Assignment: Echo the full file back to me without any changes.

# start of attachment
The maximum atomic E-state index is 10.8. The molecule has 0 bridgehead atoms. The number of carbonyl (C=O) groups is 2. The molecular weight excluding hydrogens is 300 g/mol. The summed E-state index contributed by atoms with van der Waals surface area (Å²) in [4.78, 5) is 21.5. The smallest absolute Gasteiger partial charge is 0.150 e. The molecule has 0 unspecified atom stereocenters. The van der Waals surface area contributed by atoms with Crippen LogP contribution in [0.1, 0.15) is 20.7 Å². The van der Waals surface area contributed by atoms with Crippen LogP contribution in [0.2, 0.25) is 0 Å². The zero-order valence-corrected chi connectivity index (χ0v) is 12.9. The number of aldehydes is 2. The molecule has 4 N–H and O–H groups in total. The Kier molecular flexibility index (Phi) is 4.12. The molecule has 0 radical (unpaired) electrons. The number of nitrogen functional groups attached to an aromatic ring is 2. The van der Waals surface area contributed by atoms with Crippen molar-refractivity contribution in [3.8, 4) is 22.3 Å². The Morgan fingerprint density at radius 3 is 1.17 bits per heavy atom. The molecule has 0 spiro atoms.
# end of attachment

The maximum atomic E-state index is 10.8. The molecule has 0 bridgehead atoms. The number of carbonyl (C=O) groups is 2. The molecular weight excluding hydrogens is 300 g/mol. The summed E-state index contributed by atoms with van der Waals surface area (Å²) in [4.78, 5) is 21.5. The smallest absolute Gasteiger partial charge is 0.150 e. The molecule has 0 unspecified atom stereocenters. The van der Waals surface area contributed by atoms with Crippen LogP contribution in [0.1, 0.15) is 20.7 Å². The van der Waals surface area contributed by atoms with Crippen LogP contribution in [0.2, 0.25) is 0 Å². The zero-order valence-corrected chi connectivity index (χ0v) is 12.9. The number of aldehydes is 2. The molecule has 4 N–H and O–H groups in total. The Kier molecular flexibility index (Phi) is 4.12. The molecule has 0 radical (unpaired) electrons. The number of nitrogen functional groups attached to an aromatic ring is 2. The van der Waals surface area contributed by atoms with Crippen molar-refractivity contribution in [3.8, 4) is 22.3 Å². The Morgan fingerprint density at radius 3 is 1.17 bits per heavy atom. The molecule has 0 spiro atoms.